Donald Trump purchased $4 million of television advertising in four battlegrounds to run over the next 10 days, marking his foray onto the general election airwaves.
The Republican nominee is going on broadcast and cable television in Florida, North Carolina, Ohio and Pennsylvania — states crucial to his prospects and where he is losing to Democratic nominee Hillary Clinton.
Republican media strategists said Trump's $4 million buy was a good start. But it's less than the $5.4 million Clinton is scheduled to spend during the same period.
Clinton has been pounding Trump on television unanswered all summer, and at least for now, will continue to have the airwaves to herself in several other battlegrounds.
Still, Republican insiders said it was encouraging that Trump's first ads were placed in swing states that will decide the election, rather than deep blue states the Republican nominee has claims to have put in play.
That suggests to them that Trump campaign strategists don't believe its candidate's own wild assertions about flipping states like California, Connecticut New York and Oregon.
"She's got a big head start, but something is better than nothing," said a Republican media strategist, who requested anonymity in order to speak candidly. "It's a starting point."
The problem for Trump isn't just that he still stands to be outspent by Clinton over the next 10 days. Clinton is investing more efficiently.
With a robust field and data analytics program, the former secretary of state's campaign is maximizing her advertising dollar to reach specific voting blocs — and for less money.
For instance, the granular level of data tracking on distinct demographics and individual voters allow a campaign to purchase inexpensive advertising time on programs that receive lower ratings overall but are highly watched by particular groups of people.
The Trump campaign didn't build a similarly sophisticated voter turnout operation, choosing instead to outsource most of the work to the Republican National Committee. The RNC does have such a program.
"Having shunned data and any semblance of a media optimization program, Trump's advertising is probably not being spent as wisely as it could," said a Republican strategist who specializes in digital strategy.
Since May 3, the day Trump effectively secured the Republican nomination, either Clinton or her super PAC have been running positive spots touting her record and attack ads targeting her opponent.
Since Clinton launched her general election advertising, Priorities USA, the super PAC supporting the New York Democrat, has piled on with tens of millions more in attack ads. Until Friday, the Trump campaign hadn't run one television advertisement.
Down in the polls to Clinton with time running short, Trump is finally investing some of the money he's raised this summer in an attempt to turn things around. The Republican advertised minimally in the GOP primary and won anyway, and is known to be skeptical of the value of million in television spots.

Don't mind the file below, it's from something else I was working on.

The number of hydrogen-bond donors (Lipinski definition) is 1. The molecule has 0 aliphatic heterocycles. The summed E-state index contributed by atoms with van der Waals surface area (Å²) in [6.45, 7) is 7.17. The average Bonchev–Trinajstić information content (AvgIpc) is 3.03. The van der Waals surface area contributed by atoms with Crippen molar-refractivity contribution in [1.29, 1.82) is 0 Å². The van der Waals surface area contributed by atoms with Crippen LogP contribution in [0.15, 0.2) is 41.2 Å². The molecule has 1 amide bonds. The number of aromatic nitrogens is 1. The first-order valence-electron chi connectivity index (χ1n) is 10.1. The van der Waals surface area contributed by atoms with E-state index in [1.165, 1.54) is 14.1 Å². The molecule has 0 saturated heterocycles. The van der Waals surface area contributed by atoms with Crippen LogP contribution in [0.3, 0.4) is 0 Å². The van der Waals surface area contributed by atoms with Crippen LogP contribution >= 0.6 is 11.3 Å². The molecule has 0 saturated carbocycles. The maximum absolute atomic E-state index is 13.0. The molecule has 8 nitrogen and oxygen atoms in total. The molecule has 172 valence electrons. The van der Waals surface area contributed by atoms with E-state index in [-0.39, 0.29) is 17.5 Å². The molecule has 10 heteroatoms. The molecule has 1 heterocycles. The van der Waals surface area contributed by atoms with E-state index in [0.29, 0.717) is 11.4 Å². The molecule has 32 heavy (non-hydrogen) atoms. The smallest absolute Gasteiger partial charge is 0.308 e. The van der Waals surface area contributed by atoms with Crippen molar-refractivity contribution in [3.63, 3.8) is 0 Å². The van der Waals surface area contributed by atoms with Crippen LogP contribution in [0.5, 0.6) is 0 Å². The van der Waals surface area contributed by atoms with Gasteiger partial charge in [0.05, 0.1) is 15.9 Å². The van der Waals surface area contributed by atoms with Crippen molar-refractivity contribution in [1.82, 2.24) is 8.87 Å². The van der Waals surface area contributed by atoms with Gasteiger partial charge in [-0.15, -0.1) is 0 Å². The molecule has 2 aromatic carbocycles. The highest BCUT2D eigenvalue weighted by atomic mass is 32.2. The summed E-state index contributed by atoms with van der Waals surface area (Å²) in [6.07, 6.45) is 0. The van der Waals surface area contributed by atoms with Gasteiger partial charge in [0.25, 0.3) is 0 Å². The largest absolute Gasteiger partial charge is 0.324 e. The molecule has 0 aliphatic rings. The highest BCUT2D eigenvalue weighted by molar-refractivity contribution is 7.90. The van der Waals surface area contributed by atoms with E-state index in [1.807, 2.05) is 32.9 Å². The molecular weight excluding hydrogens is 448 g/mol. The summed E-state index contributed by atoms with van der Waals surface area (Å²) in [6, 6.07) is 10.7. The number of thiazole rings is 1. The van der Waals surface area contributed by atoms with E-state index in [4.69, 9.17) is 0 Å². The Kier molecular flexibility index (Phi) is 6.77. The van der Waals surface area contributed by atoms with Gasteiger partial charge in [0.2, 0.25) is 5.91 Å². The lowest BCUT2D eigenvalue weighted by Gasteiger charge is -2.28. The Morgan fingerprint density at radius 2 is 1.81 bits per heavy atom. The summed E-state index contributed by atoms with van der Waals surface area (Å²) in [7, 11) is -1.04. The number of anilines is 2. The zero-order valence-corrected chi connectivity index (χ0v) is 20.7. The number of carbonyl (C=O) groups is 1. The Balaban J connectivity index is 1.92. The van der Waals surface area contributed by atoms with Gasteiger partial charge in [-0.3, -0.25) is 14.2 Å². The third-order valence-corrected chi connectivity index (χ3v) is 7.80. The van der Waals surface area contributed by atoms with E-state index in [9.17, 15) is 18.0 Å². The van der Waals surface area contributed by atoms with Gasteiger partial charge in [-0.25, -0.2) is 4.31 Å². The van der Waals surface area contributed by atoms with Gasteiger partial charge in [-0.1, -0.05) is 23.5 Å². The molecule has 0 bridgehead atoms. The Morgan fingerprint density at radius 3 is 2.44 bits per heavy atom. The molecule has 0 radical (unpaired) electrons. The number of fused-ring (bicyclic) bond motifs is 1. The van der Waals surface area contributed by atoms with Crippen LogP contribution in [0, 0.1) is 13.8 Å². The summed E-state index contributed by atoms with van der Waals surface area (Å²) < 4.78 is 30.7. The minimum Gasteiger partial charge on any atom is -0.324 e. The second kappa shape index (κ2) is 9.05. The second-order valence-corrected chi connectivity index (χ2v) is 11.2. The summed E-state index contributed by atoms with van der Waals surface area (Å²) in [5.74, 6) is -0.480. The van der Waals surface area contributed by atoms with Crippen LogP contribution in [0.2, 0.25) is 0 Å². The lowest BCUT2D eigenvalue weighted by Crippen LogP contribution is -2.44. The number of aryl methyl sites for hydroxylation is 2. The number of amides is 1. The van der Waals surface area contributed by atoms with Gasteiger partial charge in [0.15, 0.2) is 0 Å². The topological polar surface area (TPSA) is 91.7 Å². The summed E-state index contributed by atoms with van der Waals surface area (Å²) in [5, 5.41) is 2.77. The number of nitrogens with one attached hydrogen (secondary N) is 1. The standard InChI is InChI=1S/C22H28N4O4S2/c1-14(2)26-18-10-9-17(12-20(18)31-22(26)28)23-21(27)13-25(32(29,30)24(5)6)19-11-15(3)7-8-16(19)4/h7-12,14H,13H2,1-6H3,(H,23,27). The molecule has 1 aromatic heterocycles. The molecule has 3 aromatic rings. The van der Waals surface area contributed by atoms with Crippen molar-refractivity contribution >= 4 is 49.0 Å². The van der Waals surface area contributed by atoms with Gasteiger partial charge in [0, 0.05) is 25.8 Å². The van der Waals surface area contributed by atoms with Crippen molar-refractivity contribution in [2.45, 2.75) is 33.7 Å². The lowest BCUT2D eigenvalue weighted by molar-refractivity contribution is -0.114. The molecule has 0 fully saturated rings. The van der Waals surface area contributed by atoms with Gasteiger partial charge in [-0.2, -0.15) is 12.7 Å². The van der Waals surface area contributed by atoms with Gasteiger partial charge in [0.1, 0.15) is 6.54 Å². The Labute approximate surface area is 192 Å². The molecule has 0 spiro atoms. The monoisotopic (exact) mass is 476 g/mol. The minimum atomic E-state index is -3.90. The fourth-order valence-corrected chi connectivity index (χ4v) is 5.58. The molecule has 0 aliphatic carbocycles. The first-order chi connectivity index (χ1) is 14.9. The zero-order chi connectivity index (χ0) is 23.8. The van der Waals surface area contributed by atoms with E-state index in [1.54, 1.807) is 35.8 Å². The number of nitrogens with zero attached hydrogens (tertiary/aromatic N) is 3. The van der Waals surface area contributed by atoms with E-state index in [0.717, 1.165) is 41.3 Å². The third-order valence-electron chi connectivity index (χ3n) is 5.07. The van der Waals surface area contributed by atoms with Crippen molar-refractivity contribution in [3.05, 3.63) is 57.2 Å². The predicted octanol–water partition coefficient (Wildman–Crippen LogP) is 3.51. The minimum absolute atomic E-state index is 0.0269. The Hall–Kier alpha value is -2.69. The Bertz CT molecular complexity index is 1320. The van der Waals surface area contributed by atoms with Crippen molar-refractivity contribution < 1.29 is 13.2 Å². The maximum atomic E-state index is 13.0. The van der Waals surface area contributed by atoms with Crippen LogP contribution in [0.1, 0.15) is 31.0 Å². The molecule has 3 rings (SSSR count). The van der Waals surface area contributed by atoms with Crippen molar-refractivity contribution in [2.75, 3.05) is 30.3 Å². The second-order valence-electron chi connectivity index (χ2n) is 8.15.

Trump's first general election buy begins Friday and running through Aug. 29.
Trump is making an initial $1.4 million investment in Florida that includes $441,000 in Orlando; $440,000 in Tampa; $206,000 in West Palm Beach; $157,750 in Jacksonville; $74,500 in Mobile-Pensacola; $40,500 in Pensacola; and $59,750 statewide on cable television.
Clinton is spending $1.8 million in Florida during the same period, and Rick Wilson, a Republican media strategist based there and harsh Trump critic, described his state's portion of Trump's buy as "nowhere near enough to move the numbers."
Clinton led Trump in the RealClearPolitics.com average of Florida polls, 46 percent to 41 percent.
The specifics of Trump's advertising purchase were confirmed with media buying sources and the latest numbers that were available as of Thursday evening.
In addition to Florida, Trump is going up in North Carolina with an 839,000 worth of ads in Charlotte ($347,500;) Raleigh ($220,350;) Greensborough ($108,500;) Ashville ($67,235;) Wilmington ($54,860;) and statewide on cable television ($40,500.)
Clinton is outspending Trump in North Carolina by nearly $80,000 during the same period.
In Ohio, Trump is spending $745,732 through Aug. 29. That includes $224,250 in Cincinnati; $203,725 in Columbus; $116,915 in Toledo; $113,500 in Dayton; $16,800 in Lima and $70,542 on statewide cable.
Clinton is outspending Trump in Ohio by nearly $640,000.
In Pennsylvania, the perennially Democratic state that Trump is most confident about, he bought $984,172 worth of ads in Philadelphia ($518,049,) plus an additional $12,000 on local cable television; Pittsburgh ($211,400;) Harrisburg ($210,900;) and $31,823 on statewide cable.
Clinton is outspending Trump in Pennsylvania by almost $287,000.
"Despite the bluster about Oregon, Connecticut, California and New York, etc. someone in the campaign actually does know where this race will be won and lost: Pennsylvania, Ohio, Florida, North Carolina," a Republican strategist with presidential campaign experience said in an email exchange. "Kudos for getting him there."